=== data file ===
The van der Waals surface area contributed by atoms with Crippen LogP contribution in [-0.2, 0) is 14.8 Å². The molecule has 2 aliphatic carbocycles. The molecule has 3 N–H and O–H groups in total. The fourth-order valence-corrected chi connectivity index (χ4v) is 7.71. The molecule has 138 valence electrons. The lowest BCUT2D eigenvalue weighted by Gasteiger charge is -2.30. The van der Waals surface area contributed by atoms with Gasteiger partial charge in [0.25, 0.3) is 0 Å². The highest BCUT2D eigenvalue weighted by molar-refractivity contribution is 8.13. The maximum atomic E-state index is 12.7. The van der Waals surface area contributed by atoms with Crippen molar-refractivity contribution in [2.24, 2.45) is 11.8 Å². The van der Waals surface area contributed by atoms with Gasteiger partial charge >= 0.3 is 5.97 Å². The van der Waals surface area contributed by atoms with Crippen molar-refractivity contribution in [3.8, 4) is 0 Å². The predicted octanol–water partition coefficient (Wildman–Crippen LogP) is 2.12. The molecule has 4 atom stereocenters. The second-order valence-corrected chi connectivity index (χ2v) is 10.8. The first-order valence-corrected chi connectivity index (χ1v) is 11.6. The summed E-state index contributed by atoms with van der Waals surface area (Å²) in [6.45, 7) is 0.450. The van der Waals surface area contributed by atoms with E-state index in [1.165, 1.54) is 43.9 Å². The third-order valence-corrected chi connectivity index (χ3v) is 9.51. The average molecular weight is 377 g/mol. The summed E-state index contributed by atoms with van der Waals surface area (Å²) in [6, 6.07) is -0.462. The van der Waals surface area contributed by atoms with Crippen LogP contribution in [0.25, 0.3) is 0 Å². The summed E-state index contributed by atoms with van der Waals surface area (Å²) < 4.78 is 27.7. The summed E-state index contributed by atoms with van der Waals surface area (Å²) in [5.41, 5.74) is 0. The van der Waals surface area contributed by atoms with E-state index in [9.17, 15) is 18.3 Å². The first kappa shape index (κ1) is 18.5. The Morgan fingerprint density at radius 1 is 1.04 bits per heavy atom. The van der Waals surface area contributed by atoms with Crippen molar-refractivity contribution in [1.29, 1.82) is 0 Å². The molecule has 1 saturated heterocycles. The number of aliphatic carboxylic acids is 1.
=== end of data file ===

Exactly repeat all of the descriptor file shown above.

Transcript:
The van der Waals surface area contributed by atoms with Crippen LogP contribution in [-0.2, 0) is 14.8 Å². The molecule has 2 aliphatic carbocycles. The molecule has 3 N–H and O–H groups in total. The fourth-order valence-corrected chi connectivity index (χ4v) is 7.71. The molecule has 138 valence electrons. The lowest BCUT2D eigenvalue weighted by Gasteiger charge is -2.30. The van der Waals surface area contributed by atoms with Gasteiger partial charge in [0.25, 0.3) is 0 Å². The highest BCUT2D eigenvalue weighted by molar-refractivity contribution is 8.13. The maximum atomic E-state index is 12.7. The van der Waals surface area contributed by atoms with Crippen molar-refractivity contribution in [2.24, 2.45) is 11.8 Å². The van der Waals surface area contributed by atoms with Gasteiger partial charge >= 0.3 is 5.97 Å². The van der Waals surface area contributed by atoms with Crippen molar-refractivity contribution in [3.8, 4) is 0 Å². The predicted octanol–water partition coefficient (Wildman–Crippen LogP) is 2.12. The molecule has 4 atom stereocenters. The second-order valence-corrected chi connectivity index (χ2v) is 10.8. The first-order valence-corrected chi connectivity index (χ1v) is 11.6. The summed E-state index contributed by atoms with van der Waals surface area (Å²) in [6.45, 7) is 0.450. The van der Waals surface area contributed by atoms with E-state index in [1.165, 1.54) is 43.9 Å². The third-order valence-corrected chi connectivity index (χ3v) is 9.51. The average molecular weight is 377 g/mol. The summed E-state index contributed by atoms with van der Waals surface area (Å²) in [6, 6.07) is -0.462. The van der Waals surface area contributed by atoms with Crippen LogP contribution in [0.25, 0.3) is 0 Å². The summed E-state index contributed by atoms with van der Waals surface area (Å²) < 4.78 is 27.7. The summed E-state index contributed by atoms with van der Waals surface area (Å²) in [5.41, 5.74) is 0. The van der Waals surface area contributed by atoms with E-state index in [9.17, 15) is 18.3 Å². The first kappa shape index (κ1) is 18.5. The Morgan fingerprint density at radius 1 is 1.04 bits per heavy atom. The van der Waals surface area contributed by atoms with Crippen molar-refractivity contribution in [1.29, 1.82) is 0 Å². The molecule has 1 saturated heterocycles. The number of aliphatic carboxylic acids is 1.